Independent school League tables

(35 Posts)
bulletpoint Sun 06-Jan-13 23:27:51

im looking for the latest league tables, ive looked at the FT but it only has Indy tables for 2011, whilst the 2012 table is for all secondary schools. Im sure last year an Mner posted a different league table link that showed 'Brighton college' in particular as number 18, does anyone remember the source or this link in particular ?

CecilyP Sun 13-Jan-13 18:08:13

It was one of those newspaper tables - probably one listed up-thread. No, Habs and NLCS were not high enough to check because I only checked the top private school which was Westminster; likewise the top grammar school and the top comprehensive, already mentioned. And I noted the one thing that these 3 schools have in common - that is all.

horsemadmom Sun 13-Jan-13 16:39:04

Habs and NLCS not high enough to check? But you are looking at HB and London Oratory? Which table were you looking at and on which planet? Not meaning to be flip but....
NLCS does take a few at 6th form as a handful leave for co-ed or boarding. I only know of one girl asked to leave after lower 6th as she really wasn't working and wasn't willing to pull her socks up (girl involved agreed with the school.).
I do agree about the difference between top 10-20 schools and those in the 50-80 range. DS's school only kicks boys out in extremis- almost never for academic reasons as they feel that they've taken a kid on and they are responsible for making them achieve or not. I like that attitude. I looked at a school for DD2 after taking her out of a top 10 which had a sudden change in ethos. The proposed new school is around the low 20's (30ish places above DS's). The difference? Only a handful into Oxbridge in the proposed school. Some subjects had uniformly abysmal results. Some subjects not even offered at 6th form. The rankings never tell the whole story.

CecilyP Sun 13-Jan-13 11:40:18

Cecil it is very very rare though at the very top schools. I remember may be 1 or two girls a year joining Habs or NLCS in the sixth form buti t was hardly any and hardly anyone left. It is not as if they let a bunch of thickos in at 11 and then at age 16 suddenly let in children from local comps who get the school moved up the league tables.

You must have misunderstood my post as I was talking about schools that plan and provide for a significant numbers of extra pupils for 6th form - not just replacing those that leave - in fact they could take 30+ extra pupils even if nobody leaves. So no displacement of a 'bunch of thickos' is necessary. And, in terms of private schools, I think they are more likely to recruit pupils from other private schools, rather than children from local comprehensives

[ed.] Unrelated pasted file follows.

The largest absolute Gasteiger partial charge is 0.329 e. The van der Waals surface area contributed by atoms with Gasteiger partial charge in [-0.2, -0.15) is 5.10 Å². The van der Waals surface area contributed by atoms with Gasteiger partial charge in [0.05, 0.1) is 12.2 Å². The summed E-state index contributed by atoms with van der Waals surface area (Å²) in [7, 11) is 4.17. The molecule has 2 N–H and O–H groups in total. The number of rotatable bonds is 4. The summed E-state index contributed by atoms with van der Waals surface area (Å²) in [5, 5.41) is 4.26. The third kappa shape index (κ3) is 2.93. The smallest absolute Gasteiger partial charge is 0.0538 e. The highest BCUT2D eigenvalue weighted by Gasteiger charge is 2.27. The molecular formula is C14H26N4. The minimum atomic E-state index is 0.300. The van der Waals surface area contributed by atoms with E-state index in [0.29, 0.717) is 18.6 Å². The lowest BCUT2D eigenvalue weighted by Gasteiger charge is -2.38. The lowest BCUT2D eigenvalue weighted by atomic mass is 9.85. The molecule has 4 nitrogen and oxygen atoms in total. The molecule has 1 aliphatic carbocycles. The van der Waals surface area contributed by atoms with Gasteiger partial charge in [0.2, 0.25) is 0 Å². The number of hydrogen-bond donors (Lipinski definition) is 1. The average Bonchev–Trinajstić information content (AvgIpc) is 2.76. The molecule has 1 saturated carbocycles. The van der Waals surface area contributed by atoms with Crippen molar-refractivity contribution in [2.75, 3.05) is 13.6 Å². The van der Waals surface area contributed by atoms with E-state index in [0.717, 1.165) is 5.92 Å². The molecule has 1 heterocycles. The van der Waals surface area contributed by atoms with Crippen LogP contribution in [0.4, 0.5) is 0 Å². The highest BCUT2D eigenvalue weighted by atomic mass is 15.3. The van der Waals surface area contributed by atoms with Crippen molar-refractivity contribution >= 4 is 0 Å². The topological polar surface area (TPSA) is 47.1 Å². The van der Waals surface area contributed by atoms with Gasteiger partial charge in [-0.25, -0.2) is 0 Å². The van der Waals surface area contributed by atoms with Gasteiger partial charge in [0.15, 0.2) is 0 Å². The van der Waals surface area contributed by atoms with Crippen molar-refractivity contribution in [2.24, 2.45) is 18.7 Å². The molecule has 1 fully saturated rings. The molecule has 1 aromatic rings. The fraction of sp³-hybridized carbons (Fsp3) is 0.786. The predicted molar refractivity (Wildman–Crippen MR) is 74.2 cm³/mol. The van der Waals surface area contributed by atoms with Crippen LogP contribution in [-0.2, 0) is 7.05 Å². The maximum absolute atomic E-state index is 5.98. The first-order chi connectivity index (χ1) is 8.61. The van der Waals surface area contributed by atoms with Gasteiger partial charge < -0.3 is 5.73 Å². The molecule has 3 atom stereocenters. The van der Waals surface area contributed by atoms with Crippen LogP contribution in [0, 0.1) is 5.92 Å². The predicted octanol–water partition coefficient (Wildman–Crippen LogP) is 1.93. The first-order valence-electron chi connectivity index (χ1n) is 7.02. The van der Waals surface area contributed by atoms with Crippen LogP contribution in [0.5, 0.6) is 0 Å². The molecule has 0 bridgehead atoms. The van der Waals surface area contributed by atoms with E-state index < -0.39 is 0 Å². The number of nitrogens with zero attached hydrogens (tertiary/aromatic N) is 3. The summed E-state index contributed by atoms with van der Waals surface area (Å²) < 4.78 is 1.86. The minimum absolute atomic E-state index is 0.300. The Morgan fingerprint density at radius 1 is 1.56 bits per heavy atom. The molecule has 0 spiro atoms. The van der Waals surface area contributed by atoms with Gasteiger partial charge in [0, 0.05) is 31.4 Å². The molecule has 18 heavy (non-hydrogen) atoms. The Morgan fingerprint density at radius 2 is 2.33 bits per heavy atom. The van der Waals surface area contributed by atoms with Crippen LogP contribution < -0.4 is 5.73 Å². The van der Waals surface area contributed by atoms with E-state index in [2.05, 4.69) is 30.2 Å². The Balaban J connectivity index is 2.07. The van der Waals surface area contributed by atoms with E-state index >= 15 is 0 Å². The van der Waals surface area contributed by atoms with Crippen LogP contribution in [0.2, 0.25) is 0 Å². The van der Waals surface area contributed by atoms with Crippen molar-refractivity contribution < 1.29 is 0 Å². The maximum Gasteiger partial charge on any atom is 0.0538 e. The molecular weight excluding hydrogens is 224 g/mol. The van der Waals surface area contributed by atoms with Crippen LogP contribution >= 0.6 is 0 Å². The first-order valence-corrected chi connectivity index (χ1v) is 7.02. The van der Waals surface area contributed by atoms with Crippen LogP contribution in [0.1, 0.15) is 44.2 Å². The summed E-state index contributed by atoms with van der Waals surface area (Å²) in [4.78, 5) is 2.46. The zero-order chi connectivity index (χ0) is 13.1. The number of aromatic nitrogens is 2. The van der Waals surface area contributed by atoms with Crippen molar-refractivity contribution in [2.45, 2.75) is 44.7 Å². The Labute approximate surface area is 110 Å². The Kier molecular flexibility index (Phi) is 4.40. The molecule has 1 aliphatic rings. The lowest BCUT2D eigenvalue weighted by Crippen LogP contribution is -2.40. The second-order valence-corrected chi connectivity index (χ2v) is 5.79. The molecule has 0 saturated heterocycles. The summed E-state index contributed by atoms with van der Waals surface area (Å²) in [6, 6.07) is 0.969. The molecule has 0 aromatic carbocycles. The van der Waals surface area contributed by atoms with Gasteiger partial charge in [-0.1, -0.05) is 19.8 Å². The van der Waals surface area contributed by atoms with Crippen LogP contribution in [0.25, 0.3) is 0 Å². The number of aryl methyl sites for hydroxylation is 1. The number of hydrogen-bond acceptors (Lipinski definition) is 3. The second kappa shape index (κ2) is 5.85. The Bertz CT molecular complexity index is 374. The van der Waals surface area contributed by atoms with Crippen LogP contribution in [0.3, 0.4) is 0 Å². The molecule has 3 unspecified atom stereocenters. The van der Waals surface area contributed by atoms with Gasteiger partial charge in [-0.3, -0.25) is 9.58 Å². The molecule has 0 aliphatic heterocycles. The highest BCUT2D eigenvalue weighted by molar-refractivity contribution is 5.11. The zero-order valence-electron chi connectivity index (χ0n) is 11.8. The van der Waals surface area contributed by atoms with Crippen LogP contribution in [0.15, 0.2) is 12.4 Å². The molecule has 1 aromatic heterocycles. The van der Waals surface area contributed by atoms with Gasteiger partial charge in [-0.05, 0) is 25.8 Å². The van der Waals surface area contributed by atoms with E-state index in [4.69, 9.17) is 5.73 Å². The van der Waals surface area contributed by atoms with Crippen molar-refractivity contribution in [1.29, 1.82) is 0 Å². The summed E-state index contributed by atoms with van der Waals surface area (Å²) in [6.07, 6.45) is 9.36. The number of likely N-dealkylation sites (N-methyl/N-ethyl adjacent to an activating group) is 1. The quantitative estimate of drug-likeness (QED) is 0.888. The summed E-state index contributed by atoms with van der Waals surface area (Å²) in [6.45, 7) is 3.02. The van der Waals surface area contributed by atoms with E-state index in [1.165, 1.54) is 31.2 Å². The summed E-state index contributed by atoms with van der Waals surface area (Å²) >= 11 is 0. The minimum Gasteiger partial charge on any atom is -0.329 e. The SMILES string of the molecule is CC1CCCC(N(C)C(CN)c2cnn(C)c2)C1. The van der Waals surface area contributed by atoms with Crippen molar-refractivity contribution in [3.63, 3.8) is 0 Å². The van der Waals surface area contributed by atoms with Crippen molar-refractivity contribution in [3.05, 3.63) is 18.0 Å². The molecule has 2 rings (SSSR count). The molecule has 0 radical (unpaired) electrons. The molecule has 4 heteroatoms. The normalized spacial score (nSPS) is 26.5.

I wasn't thinking of Habs or NLCS - they were not high enough in the list for me to check. The table I looked at had Westminster as the top private school and they do take in a significant number of extra pupils, eg girls, for 6th form. Also on the table, the top state grammar school, Henrietta Barnet, and the top state comprehensive, London Oratory, increase their PAN by 30 for 6th form. In the case of HB, this is a 33% increase in pupil numbers.

happygardening Sat 12-Jan-13 17:36:28

Xenia I'm sure they dont let in a bunch of thickos at 11 and chuck them out at 16 but they may find that a child is very bright but not prepared to put in the required level of work even the most able have to be willing to make an effort and this may not be easy to assess at an interview and things change as a child matures sometimes the keen very bright 11 yr old fails to work when it matters. I increasingly hear of children being asked to leave super selectives Wincheter have already told us they will do this if a boy does not get the required grades and I know others do too.
Even DS1 comp requires certain GCSE grades for the 6 th form and at AS level too failure to get either and you will be asked to go.